Range anxiety, or the fear of running out of power without being able to find a charging point on time to replenish the battery, has been one of the major psychological barriers to large-scale public adoption of electric vehicles (EVs).
We believe that this adoption blockage will soon be lifted due to significant improvements on both sides of the equation: on the vehicles’ side, constant technological advances in electric motors, batteries and power semiconductors are helping EVs to improve their range almost on a daily basis. On the infrastructure side, the rollout of charging station networks is at an inflection point as government sponsored plans in the US (Bipartisan Infrastructure Law), Europe (Alternative Fuels Infrastructure Regulation) and China are being kickstarted and expected to accelerate next year.
According to the International Energy Agency, about 145 million EVs will be driven on our roads by the end of the decade (from about 10 million today). More EVs necessitates denser charger networks while more chargers will accelerate EVs’ adoption. This chicken-and-egg problem is a formidable challenge: in the US, McKinsey estimates that the country will need 20 times more chargers than it has now. Europe must expand its existing charging network fifteenfold according to a just released report from ResearchAndMarkets. China, which currently operates the world’s largest charging network (representing about 65% of the world’s active chargers…), is also racing to increase its network density by a factor of 9x.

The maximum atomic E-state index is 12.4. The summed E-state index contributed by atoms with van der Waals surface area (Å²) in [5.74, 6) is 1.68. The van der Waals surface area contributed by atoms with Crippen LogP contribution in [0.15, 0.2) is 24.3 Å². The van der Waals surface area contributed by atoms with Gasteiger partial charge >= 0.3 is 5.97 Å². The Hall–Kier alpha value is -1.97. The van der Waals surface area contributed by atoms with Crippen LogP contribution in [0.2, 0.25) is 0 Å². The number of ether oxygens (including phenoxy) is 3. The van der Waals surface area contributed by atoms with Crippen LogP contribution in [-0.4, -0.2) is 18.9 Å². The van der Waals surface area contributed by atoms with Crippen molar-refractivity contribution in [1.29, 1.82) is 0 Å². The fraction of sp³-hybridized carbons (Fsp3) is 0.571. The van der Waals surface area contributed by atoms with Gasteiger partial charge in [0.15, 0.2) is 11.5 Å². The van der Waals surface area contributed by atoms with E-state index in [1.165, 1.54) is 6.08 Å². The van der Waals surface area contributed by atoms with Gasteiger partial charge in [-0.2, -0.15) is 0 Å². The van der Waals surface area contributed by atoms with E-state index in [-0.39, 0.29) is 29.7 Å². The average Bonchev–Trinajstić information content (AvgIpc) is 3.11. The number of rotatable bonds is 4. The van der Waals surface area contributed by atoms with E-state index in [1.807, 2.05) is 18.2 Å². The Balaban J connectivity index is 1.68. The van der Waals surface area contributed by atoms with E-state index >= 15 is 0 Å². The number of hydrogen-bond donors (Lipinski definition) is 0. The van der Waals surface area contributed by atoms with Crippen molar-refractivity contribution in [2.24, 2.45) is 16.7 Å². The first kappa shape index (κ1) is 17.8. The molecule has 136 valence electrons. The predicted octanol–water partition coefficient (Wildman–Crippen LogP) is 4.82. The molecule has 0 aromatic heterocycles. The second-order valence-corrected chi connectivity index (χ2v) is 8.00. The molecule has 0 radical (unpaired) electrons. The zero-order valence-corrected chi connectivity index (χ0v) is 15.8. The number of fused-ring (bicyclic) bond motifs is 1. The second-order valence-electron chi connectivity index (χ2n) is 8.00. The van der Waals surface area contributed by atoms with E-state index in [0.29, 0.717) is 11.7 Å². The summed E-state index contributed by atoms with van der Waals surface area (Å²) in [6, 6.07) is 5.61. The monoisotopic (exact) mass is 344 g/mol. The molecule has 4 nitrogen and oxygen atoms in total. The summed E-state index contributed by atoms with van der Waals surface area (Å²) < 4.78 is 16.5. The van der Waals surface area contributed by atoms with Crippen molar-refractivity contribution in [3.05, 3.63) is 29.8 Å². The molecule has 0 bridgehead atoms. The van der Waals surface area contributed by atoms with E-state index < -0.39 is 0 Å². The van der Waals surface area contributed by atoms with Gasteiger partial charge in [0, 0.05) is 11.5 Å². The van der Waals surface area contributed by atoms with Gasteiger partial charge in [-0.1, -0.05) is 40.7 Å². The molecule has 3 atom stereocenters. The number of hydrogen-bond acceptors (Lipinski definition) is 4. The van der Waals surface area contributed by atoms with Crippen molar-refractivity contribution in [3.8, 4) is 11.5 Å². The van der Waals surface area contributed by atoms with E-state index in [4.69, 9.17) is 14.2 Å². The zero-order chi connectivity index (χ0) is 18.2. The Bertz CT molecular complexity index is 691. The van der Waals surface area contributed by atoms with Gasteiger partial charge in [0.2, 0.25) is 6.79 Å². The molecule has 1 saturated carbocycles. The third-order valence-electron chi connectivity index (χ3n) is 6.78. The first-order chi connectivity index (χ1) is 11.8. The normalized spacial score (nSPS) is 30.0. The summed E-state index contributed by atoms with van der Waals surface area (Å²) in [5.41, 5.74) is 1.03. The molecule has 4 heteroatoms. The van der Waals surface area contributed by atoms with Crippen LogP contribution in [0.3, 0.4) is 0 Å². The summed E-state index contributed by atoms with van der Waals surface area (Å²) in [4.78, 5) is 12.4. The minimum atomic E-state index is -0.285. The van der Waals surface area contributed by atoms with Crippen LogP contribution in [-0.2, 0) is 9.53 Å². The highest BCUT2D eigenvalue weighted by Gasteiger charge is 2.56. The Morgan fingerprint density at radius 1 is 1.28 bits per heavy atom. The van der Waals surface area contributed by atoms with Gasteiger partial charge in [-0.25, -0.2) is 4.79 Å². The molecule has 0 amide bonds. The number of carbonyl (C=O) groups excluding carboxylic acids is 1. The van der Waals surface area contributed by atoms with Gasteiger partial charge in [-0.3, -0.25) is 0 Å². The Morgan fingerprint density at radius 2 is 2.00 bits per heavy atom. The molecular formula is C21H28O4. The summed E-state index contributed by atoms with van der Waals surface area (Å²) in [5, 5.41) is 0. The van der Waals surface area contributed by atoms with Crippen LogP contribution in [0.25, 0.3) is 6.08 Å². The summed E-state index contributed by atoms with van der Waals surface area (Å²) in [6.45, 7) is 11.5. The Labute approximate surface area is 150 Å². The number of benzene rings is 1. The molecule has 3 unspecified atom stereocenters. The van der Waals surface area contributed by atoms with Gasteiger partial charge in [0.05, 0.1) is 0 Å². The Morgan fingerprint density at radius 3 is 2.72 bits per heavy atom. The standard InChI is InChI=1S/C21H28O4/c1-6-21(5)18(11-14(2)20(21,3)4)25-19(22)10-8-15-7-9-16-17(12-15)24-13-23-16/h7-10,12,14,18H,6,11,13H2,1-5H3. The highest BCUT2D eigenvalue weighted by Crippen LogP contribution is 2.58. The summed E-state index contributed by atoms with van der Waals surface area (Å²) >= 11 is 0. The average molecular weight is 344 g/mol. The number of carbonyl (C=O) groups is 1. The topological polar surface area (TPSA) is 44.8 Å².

Given the high stakes at play, many existing and new companies are trying to get a share of this booming business. These players can be categorized into 3 distinct segments:
1) Energy producers like BP, Royal Dutch, Electricite de France or State Grid Corporation of China which are participating in the race for obvious diversification (survival?) reasons.
2) EV manufacturers like Tesla, BYD or Xiaoju Charging (Xpeng) which are deploying their own charging networks to stimulate electric cars’ sales.
3) Pure plays like Alfen, EVBox (Netherlands), Compleo Charging Solutions (Germany), Kempower (Finland), Connected Kerb (UK), Qingdao Tgood Electric and Star Charge (China), Blink Charging and Beam Global (US) just to name a very few, which are building and/or operating independent charging networks.
In order to maintain consistency among all these different networks and commercial strategies, standardization and norms are starting to be set to ensure compatibility (like the Open Charge Point Protocol or the ISO 15118 norm). Heterogeneous charging hardware and software as well as different operating processes will gradually converge towards fully interoperable systems, a perfect illustration being Tesla’s recent decision to open up its charging network to non-Tesla EVs.
Charging and payments will thus become very easy across vendors while the crucial link between EVs and the electric grid (V2G, Vehicle-to-grid) – allowing smart charging to stabilize the grid and lower charging costs – will be universally available.
In addition to higher density and compatibility, charger operators are also heavily investing to increase the proportion of fast charging stations in their networks. An electric vehicle can be charged in 3 ways:
1) by plugging the EV to a standard Alternating Current (AC) plug. This is called Level 1 charging and is, by far, the worse way to “fill the tank” because it’s extremely slow and can be even dangerous (burning batteries) as there’s no communication between the power outlet and the vehicle.
2) by using a dedicated AC station (the most common type of charging equipment found at residential and commercial locations). Level 2 charging goes significantly faster as these stations deliver a higher power output than the standard AC power plug and preserve batteries due to bi-directional communication (V2G or V2H for Vehicle-to-Home).